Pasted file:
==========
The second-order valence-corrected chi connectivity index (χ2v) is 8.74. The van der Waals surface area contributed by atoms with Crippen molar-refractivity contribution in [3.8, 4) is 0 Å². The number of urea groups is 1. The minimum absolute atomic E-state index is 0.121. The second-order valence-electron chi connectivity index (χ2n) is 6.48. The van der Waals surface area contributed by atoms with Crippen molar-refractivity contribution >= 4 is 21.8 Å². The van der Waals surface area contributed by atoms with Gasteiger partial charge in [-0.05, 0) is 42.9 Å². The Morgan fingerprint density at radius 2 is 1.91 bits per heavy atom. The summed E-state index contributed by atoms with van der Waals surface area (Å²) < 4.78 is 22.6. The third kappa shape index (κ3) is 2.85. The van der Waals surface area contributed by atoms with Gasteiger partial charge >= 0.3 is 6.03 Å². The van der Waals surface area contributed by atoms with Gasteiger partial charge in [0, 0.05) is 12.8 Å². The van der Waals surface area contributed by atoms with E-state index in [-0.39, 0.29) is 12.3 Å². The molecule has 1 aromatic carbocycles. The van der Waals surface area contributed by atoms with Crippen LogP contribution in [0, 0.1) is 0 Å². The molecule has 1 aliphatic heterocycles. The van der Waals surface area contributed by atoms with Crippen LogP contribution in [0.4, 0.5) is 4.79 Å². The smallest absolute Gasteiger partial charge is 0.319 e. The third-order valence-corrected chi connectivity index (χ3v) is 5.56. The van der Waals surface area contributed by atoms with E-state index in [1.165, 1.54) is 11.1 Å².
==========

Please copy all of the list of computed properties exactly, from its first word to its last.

The second-order valence-corrected chi connectivity index (χ2v) is 8.74. The van der Waals surface area contributed by atoms with Crippen molar-refractivity contribution in [3.8, 4) is 0 Å². The number of urea groups is 1. The minimum absolute atomic E-state index is 0.121. The second-order valence-electron chi connectivity index (χ2n) is 6.48. The van der Waals surface area contributed by atoms with Crippen molar-refractivity contribution >= 4 is 21.8 Å². The van der Waals surface area contributed by atoms with Gasteiger partial charge in [-0.05, 0) is 42.9 Å². The Morgan fingerprint density at radius 2 is 1.91 bits per heavy atom. The summed E-state index contributed by atoms with van der Waals surface area (Å²) < 4.78 is 22.6. The third kappa shape index (κ3) is 2.85. The van der Waals surface area contributed by atoms with Gasteiger partial charge >= 0.3 is 6.03 Å². The van der Waals surface area contributed by atoms with Gasteiger partial charge in [0, 0.05) is 12.8 Å². The van der Waals surface area contributed by atoms with E-state index in [-0.39, 0.29) is 12.3 Å². The molecule has 1 aromatic carbocycles. The van der Waals surface area contributed by atoms with Crippen LogP contribution in [0, 0.1) is 0 Å². The molecule has 1 aliphatic heterocycles. The van der Waals surface area contributed by atoms with Crippen LogP contribution in [0.4, 0.5) is 4.79 Å². The smallest absolute Gasteiger partial charge is 0.319 e. The third-order valence-corrected chi connectivity index (χ3v) is 5.56. The van der Waals surface area contributed by atoms with E-state index in [1.165, 1.54) is 11.1 Å².